If you’ve been able to travel around the world, one thing you pick up is how intimidating other countries police forces are. Our local officers with oddly shaped hats and big shiny shoes seem comical compared to the khaki and camo-wearing officers of many places. Unlike in the U.K., foreign police act like they belong in the battlefield, carrying assault rifles and submachine guns, wearing blacked out sunglasses, never smiling, never talking and never friendly. This may seem like an exaggeration but it’s not, our police truly are some of the most approachable in the world. They are known to dance at Notting Hill Carnival despite being abused by lots of the public, they will happily speak to tourists and offer help even though it’s often a drain on their time and when they actually do their jobs, they try on the most part to do it without harming people.


Apart from a few exceptions, British police largely manage to arrest people without weapons and this is a good thing that we tend to forget about. Should you ever find yourself on the wrong side of the law, be thankful that at least you can get through the system unscathed (also due to U.K. prisons being fairly light, but that’s another topic).

One of the aspects of this issue that it all boils down to is that the police are a necessity. Obviously there’ll be times they get it wrong, but it’s a job that is entirely human and human error is bound to occur. Yes, sometimes they get it really wrong, but these times seem to be rare. Unless you are living the life of a top criminal, when something goes wrong you will probably call the police. Your house is burgled? A relative is murdered? Somebody harasses you? All of these are extreme, but if any of them happened to most of us, we would turn to the police to sort things out.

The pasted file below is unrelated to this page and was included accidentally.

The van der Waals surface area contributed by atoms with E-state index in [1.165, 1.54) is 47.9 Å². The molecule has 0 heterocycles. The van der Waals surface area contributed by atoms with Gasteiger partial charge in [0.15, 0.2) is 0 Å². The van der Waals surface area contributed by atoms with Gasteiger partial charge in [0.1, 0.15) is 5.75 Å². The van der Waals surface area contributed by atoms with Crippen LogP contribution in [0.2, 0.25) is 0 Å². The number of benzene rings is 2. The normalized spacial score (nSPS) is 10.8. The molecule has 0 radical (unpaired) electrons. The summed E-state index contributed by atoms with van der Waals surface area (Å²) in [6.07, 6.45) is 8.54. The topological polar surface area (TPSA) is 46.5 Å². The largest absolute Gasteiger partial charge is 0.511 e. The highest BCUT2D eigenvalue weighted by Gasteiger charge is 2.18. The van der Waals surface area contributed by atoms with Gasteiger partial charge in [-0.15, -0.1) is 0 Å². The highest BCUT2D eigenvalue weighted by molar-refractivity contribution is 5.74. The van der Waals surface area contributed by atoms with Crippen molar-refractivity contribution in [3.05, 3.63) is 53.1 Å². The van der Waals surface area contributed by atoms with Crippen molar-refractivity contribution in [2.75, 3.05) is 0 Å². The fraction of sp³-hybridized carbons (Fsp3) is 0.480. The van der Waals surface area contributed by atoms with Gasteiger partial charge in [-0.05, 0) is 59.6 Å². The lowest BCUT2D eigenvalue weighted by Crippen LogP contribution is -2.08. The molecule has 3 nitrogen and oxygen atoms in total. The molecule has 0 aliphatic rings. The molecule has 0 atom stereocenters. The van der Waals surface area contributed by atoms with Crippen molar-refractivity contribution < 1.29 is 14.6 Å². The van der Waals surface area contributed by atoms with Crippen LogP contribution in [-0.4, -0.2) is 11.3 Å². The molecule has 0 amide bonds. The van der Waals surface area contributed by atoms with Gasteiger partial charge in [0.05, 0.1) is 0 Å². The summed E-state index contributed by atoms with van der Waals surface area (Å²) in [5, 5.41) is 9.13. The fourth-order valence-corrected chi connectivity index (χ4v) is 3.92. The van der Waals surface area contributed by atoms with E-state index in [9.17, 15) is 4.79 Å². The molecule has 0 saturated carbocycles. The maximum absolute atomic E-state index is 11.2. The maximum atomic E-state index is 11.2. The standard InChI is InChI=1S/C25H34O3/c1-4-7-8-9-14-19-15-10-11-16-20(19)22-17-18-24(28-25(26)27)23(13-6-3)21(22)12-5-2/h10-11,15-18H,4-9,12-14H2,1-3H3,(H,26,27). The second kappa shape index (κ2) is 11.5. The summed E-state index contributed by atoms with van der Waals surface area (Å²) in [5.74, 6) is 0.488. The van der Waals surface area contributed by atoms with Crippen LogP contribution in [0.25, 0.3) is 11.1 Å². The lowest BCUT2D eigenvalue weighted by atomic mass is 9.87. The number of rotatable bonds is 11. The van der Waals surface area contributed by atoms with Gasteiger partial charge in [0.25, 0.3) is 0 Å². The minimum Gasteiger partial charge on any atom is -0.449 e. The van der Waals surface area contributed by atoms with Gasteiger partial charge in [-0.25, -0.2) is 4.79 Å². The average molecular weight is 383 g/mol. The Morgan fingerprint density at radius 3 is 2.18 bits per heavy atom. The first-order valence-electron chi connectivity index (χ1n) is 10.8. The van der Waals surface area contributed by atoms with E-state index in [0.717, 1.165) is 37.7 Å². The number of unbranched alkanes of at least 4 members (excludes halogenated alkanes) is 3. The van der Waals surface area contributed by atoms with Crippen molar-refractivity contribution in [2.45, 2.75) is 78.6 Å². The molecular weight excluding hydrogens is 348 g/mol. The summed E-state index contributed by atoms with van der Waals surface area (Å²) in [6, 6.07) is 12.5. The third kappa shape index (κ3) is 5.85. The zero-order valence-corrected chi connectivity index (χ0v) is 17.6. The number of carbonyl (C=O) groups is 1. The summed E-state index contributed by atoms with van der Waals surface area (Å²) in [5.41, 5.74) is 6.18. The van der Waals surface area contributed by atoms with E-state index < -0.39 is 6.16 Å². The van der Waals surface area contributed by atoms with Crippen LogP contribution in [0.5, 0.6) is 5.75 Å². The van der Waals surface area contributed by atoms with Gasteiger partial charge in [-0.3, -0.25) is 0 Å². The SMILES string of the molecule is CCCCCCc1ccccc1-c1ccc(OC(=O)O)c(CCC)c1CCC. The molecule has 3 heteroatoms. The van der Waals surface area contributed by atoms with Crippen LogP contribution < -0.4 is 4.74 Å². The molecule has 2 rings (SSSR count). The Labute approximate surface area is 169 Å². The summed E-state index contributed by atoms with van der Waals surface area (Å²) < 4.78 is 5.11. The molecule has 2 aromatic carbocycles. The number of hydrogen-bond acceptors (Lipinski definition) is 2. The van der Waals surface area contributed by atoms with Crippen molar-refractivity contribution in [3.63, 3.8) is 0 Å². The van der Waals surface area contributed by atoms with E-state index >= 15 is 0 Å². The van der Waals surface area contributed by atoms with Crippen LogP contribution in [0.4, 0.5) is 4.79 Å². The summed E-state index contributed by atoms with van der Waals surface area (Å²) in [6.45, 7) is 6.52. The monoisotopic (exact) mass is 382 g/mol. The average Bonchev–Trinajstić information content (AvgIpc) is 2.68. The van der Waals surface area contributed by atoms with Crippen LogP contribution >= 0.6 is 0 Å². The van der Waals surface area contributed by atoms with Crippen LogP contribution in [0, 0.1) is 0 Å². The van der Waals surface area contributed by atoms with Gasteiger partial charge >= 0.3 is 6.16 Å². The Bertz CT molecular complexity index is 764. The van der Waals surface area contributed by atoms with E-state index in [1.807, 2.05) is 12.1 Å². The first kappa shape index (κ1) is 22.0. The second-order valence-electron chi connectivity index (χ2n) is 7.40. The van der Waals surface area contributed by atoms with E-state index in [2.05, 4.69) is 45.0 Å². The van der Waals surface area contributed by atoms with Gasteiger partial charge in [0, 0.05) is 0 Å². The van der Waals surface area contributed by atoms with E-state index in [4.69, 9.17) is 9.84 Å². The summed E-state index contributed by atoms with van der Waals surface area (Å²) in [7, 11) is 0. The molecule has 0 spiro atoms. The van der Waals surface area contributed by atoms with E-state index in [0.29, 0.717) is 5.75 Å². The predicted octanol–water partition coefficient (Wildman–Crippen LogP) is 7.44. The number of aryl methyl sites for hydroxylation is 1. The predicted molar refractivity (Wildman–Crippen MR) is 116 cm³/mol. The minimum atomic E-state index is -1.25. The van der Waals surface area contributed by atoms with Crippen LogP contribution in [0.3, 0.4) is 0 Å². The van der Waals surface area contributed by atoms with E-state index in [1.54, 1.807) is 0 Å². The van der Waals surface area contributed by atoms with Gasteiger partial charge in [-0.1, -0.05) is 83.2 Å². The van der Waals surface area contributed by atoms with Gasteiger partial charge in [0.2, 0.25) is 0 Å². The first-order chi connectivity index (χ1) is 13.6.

Our police force is far from perfect and there is definitely an ‘us vs. them’ mentality that sometimes brews in this country. That being said, you will struggle to find a country in which everyone loves the police. The idea that one group of people have the power to imprison and arrest others is a philosophical problem in itself.


The British police aren’t bad and risk their lives to protect us; we turn to them in times of need and sometimes even in times of joy. There are countless issues with the way police perform stop-and-searches, how they operate and their priorities, but these often stem from people higher up and the guys on the street aren’t always to blame. They’re approachable, relatively non-violent and we have to remember they’re humans too and our own police generally treat us as humans; something that’s sadly not always the case, even in 2018.